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Comment & Response
May 2017

Stimulant Use and Bone Mineral Density—Reply

Author Affiliations
  • 1Weill Cornell Medicine, New York Presbyterian Hospital, New York
  • 2Mailman School of Public Health, Columbia University Medical Center, New York, New York
JAMA Pediatr. 2017;171(5):495. doi:10.1001/jamapediatrics.2017.0183

In Reply We thank Poulton and Lee for their suggestion to repeat our analysis using “actual weights instead of age and z scores.” While we are in agreement regarding an effect of weight on bone mass, we strongly feel that we used the most appropriate statistical model to analyze the cross-sectional population data presented in our study, as discussed here.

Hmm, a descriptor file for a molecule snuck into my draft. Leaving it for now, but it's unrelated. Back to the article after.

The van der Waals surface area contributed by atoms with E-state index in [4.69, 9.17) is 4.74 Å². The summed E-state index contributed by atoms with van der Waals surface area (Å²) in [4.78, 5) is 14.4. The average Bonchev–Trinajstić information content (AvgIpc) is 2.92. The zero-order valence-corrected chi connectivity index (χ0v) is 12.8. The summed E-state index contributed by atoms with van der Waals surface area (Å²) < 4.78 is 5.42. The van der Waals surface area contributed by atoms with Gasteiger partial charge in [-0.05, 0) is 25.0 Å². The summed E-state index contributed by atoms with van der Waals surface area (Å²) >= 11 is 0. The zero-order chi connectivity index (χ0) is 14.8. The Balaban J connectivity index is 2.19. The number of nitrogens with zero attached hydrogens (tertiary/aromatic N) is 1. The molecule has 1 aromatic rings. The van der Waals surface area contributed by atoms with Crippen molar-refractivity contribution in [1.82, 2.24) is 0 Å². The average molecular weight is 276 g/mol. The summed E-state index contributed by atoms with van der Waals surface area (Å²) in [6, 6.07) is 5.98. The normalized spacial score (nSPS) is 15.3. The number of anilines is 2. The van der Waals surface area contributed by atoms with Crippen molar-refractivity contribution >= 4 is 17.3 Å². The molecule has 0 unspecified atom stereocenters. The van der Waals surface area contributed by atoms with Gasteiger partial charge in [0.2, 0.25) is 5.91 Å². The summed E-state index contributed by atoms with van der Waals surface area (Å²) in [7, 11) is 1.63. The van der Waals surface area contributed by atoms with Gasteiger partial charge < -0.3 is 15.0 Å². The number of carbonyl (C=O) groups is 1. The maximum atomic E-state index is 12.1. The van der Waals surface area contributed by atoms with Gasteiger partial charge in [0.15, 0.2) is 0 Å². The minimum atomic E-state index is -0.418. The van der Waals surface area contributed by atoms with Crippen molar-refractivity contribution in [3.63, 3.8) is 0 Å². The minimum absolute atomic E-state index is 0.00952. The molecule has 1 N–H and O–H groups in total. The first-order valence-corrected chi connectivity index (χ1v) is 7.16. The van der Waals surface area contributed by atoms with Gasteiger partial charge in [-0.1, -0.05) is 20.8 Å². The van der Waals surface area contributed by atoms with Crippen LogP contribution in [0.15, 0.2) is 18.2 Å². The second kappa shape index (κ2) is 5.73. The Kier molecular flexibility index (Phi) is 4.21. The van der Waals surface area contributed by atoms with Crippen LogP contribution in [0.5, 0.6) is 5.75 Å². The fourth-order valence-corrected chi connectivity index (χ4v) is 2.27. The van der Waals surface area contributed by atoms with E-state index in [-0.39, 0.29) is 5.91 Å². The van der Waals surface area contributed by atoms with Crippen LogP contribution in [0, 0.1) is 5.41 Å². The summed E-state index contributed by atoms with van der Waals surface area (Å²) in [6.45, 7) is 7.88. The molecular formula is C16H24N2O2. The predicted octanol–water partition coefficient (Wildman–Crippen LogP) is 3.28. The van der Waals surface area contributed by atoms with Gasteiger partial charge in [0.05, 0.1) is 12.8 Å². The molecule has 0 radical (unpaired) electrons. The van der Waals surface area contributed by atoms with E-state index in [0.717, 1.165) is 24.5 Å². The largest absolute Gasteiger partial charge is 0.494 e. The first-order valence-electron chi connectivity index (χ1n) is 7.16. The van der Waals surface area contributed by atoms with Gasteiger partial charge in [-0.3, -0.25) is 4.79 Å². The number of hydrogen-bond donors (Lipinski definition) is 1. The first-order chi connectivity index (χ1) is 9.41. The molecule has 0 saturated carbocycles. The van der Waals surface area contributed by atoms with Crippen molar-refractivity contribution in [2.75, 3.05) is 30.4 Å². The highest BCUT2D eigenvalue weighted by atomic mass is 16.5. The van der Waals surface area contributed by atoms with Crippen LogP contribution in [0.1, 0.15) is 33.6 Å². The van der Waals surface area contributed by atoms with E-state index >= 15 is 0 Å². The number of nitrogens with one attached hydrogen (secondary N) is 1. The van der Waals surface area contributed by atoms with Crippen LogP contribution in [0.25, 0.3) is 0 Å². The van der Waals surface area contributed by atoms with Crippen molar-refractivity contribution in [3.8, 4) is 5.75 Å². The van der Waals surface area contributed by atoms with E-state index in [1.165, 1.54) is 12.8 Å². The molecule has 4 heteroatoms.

Age, sex, and height z score are critically important in the interpretation of pediatric dual-energy x-ray absorptiometry data because they account for the dynamic nature of bone accrual. Weight certainly has an effect on bone mass owing to the load-bearing role of the skeleton; however, when analyzing population data it is most appropriate to use z scores. Per the World Health Organization, “for population-based assessments, including surveys, the Z-score is widely recognized as the best system for analysis and presentation of anthropometric data.”1 Furthermore, it is muscle, or lean mass, that is responsible for the strength of children’s load-bearing bones, and it is incorrect to assume that higher weight equates to greater muscle mass.2,3 In Poulton et al’s study assessing stimulant effects on bone and body composition, initial weight loss was associated with a reduction in fat mass concomitant with a “significant rise in lean tissue.”4 Even in the context of lower weight, patients had greater lean mass that should support bone accrual, not hinder it. Because the National Health and Nutrition Examination Survey does not include body composition data, we adjusted for weight using z scores per World Health Organization recommendations.1

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